Time for a six-hour work day? Sweden says yes
Sunday, October 4, 2015/
We see the demands of the average eight-hour work day everywhere: On our roads; in our after-school caring arrangements; and in childcare centres.
We see the detrimental effect on employee wellbeing, with many struggling to juggle competing demands and ultimately wishing away the working week to find some respite on the weekends.
Indeed, we even see such demands on our bodies: sky rocketing stress levels; depression; heart disease; obesity. The desire and energy to participate in physical activity is quickly lost when you can hardly find the time to cook a decent meal.
Of course, not all of it can be blamed on working hours alone. Yet the average 43.2 hours a week a full-time Australian works (that’s 8.6 hours a day, and makes us the ninth hardest working OECD nation) must have some impact. Interestingly, the full-time employed segment working the longest, according to OECD data from 2014, are actually those classified as in ‘Twilight Careers’, aged 63 or more.
And yet during those work days, many employees allow for plenty of breaks and interruptions.
So what if we just condensed the hours? Cut down the lunch break, the coffee breaks, the social media and the long, unnecessary meetings? What if we logged onto Skype for that face-to-face, instead of catching a cab across town?
The solution to being healthier, happier and more productivity may well rest with putting a strict limit on the working day – forcing us to work harder in order to see us work less.
In Sweden, that seems to be the general consensus. A recent pilot program introducing six-hour work days in aged-care homes is proving the case, with nurses who’re retaining the same wages for the shorter days reporting they feel more alert, have more energy and better enjoy family life.
Now other employers are catching on with businesses across Sweden moving to a standard six-hour working day.
Even technology companies, which have traditionally done everything possible to keep employees in the office, are riding the trend. Stockholm based app developer Filimundus introduced the shorter days last year, with CEO Linus Feldt telling Fast Company that eight-hour work days are just not that effective.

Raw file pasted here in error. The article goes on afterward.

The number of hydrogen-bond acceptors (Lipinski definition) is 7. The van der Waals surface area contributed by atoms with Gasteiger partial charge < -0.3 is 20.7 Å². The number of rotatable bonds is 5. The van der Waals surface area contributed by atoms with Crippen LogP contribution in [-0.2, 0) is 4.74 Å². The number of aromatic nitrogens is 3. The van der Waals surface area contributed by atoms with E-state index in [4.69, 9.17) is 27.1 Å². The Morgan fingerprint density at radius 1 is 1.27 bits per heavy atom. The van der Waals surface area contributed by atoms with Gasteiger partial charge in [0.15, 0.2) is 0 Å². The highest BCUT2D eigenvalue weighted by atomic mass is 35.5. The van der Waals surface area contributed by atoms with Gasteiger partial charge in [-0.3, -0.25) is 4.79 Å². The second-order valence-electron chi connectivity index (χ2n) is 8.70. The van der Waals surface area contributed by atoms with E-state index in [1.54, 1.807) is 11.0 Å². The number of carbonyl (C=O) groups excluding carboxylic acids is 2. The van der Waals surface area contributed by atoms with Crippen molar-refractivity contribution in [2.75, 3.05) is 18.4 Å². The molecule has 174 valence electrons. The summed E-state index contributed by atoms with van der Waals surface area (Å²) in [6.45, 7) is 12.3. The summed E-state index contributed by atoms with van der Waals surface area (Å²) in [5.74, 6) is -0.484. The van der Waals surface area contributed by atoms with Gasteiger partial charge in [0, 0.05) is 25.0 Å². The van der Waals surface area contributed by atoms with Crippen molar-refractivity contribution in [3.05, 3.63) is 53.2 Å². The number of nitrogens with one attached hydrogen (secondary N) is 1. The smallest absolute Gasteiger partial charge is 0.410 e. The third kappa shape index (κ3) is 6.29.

“To stay focused on a specific work task for eight hours is a huge challenge,” he said. “In order to cope, we mix in things and pauses to make the work day more durable. At the same time, we are finding it hard to manage our private life outside of work.
The reduced hours do not mean a 20% cut in productivity. At Filimundus, employees spend less time in the office by cutting distractions such as social media and intentionally keeping meetings short. Feldt believes this makes it easier to retain the stamina to get the work done in shorter hours. Meanwhile, staff are spending more time with their families and exercising more. The result is improved employee happiness and alertness, as well as a reduction in staff conflicts.
So what challenges could the six-hour work day solve in Australia?
The first and most obvious one is in caring responsibilities. Currently, school hours fall a couple of hours short of the standard work day. A fact that must be accommodated for through after-school care arrangements. A full day in a childcare centre is a long time for a small child, especially for those under 18 months, a thought that may potentially keep more women from returning to work sooner.
A six-hour work day would also offer more flexibility in working hours that better suit your own requirements outside of the office. It could see peak hour traffic better distributed throughout the day, less congestion, and more opportunities to work during your most productive hours.
Meanwhile, shorter days could ultimately limit the sedentary lifestyle that’s associated with hurting our health.
The Australia Diabetes, Obesity and Lifestyle Study recently found people with “high sedentary behaviour” have an 11% increased risk of developing Type 2 diabetes. According to a report in Science Alert, those who work more than 55 hours a week have a 33% greater risk of having a stroke than those working 35 to 40 hours.
But from an employer’s point of view, the six hour work day could simply mean greater productivity.
Already, part time employees have been found to waste less time at work than their full time colleagues, losing an average 11.1% a day compared to the 14.5% in the full-time working population. The EY and Chief Executive Women report found that employers offering flexible work are benefiting from a significant productivity boost.
Employers are currently offering everything from free lunches, to gym memberships, gaming rooms and sleeping pods to attain and retain staff.
Many might be missing the ultimate perk of all: Standard, shorter working days.
This article was originally published on Women’s Agenda.